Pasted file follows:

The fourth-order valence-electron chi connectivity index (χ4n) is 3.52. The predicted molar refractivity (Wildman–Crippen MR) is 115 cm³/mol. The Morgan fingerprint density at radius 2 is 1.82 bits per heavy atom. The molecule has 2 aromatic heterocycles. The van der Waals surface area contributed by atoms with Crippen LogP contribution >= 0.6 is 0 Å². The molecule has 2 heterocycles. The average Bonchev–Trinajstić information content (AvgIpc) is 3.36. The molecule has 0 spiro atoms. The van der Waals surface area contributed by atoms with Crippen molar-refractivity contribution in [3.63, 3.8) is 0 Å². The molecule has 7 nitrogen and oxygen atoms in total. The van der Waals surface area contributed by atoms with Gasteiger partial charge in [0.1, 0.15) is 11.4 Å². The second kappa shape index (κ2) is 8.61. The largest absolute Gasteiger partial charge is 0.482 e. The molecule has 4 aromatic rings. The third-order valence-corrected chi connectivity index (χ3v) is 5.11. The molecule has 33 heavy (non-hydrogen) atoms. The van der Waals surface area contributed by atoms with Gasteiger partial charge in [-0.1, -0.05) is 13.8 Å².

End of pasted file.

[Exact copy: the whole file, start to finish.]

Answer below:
The fourth-order valence-electron chi connectivity index (χ4n) is 3.52. The predicted molar refractivity (Wildman–Crippen MR) is 115 cm³/mol. The Morgan fingerprint density at radius 2 is 1.82 bits per heavy atom. The molecule has 2 aromatic heterocycles. The van der Waals surface area contributed by atoms with Crippen LogP contribution >= 0.6 is 0 Å². The molecule has 2 heterocycles. The average Bonchev–Trinajstić information content (AvgIpc) is 3.36. The molecule has 0 spiro atoms. The van der Waals surface area contributed by atoms with Crippen molar-refractivity contribution in [3.63, 3.8) is 0 Å². The molecule has 7 nitrogen and oxygen atoms in total. The van der Waals surface area contributed by atoms with Gasteiger partial charge in [0.1, 0.15) is 11.4 Å². The second kappa shape index (κ2) is 8.61. The largest absolute Gasteiger partial charge is 0.482 e. The molecule has 4 aromatic rings. The third-order valence-corrected chi connectivity index (χ3v) is 5.11. The molecule has 33 heavy (non-hydrogen) atoms. The van der Waals surface area contributed by atoms with Gasteiger partial charge in [-0.1, -0.05) is 13.8 Å².